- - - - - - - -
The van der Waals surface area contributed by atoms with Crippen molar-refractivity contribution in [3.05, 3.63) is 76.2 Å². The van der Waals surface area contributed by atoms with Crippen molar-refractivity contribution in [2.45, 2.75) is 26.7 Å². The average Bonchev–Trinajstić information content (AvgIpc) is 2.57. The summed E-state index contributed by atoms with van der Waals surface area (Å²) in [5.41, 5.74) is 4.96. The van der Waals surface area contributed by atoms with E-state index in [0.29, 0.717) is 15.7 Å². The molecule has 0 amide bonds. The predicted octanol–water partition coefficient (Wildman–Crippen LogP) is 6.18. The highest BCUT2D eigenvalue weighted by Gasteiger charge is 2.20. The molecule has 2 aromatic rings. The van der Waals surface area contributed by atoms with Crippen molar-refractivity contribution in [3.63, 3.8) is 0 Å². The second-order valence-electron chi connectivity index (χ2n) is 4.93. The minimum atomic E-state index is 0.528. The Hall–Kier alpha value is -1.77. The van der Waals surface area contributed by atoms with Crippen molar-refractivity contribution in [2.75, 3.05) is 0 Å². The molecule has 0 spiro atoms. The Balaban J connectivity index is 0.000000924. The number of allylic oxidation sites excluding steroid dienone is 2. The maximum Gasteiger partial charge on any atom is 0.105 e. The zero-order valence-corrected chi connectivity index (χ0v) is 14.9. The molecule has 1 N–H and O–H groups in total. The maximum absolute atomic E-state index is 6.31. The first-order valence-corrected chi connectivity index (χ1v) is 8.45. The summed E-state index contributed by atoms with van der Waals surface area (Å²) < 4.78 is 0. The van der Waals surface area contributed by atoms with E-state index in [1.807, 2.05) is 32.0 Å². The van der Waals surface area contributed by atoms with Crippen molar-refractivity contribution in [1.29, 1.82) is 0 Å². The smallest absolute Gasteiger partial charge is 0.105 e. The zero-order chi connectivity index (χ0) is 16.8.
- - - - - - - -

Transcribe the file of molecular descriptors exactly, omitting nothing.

The van der Waals surface area contributed by atoms with Crippen molar-refractivity contribution in [3.05, 3.63) is 76.2 Å². The van der Waals surface area contributed by atoms with Crippen molar-refractivity contribution in [2.45, 2.75) is 26.7 Å². The average Bonchev–Trinajstić information content (AvgIpc) is 2.57. The summed E-state index contributed by atoms with van der Waals surface area (Å²) in [5.41, 5.74) is 4.96. The van der Waals surface area contributed by atoms with E-state index in [0.29, 0.717) is 15.7 Å². The molecule has 0 amide bonds. The predicted octanol–water partition coefficient (Wildman–Crippen LogP) is 6.18. The highest BCUT2D eigenvalue weighted by Gasteiger charge is 2.20. The molecule has 2 aromatic rings. The van der Waals surface area contributed by atoms with Crippen molar-refractivity contribution in [3.63, 3.8) is 0 Å². The second-order valence-electron chi connectivity index (χ2n) is 4.93. The minimum atomic E-state index is 0.528. The Hall–Kier alpha value is -1.77. The van der Waals surface area contributed by atoms with Crippen molar-refractivity contribution in [2.75, 3.05) is 0 Å². The molecule has 0 spiro atoms. The Balaban J connectivity index is 0.000000924. The number of allylic oxidation sites excluding steroid dienone is 2. The maximum Gasteiger partial charge on any atom is 0.105 e. The zero-order valence-corrected chi connectivity index (χ0v) is 14.9. The molecule has 1 N–H and O–H groups in total. The maximum absolute atomic E-state index is 6.31. The first-order valence-corrected chi connectivity index (χ1v) is 8.45. The summed E-state index contributed by atoms with van der Waals surface area (Å²) < 4.78 is 0. The van der Waals surface area contributed by atoms with E-state index in [1.807, 2.05) is 32.0 Å². The van der Waals surface area contributed by atoms with Crippen molar-refractivity contribution in [1.29, 1.82) is 0 Å². The smallest absolute Gasteiger partial charge is 0.105 e. The zero-order chi connectivity index (χ0) is 16.8.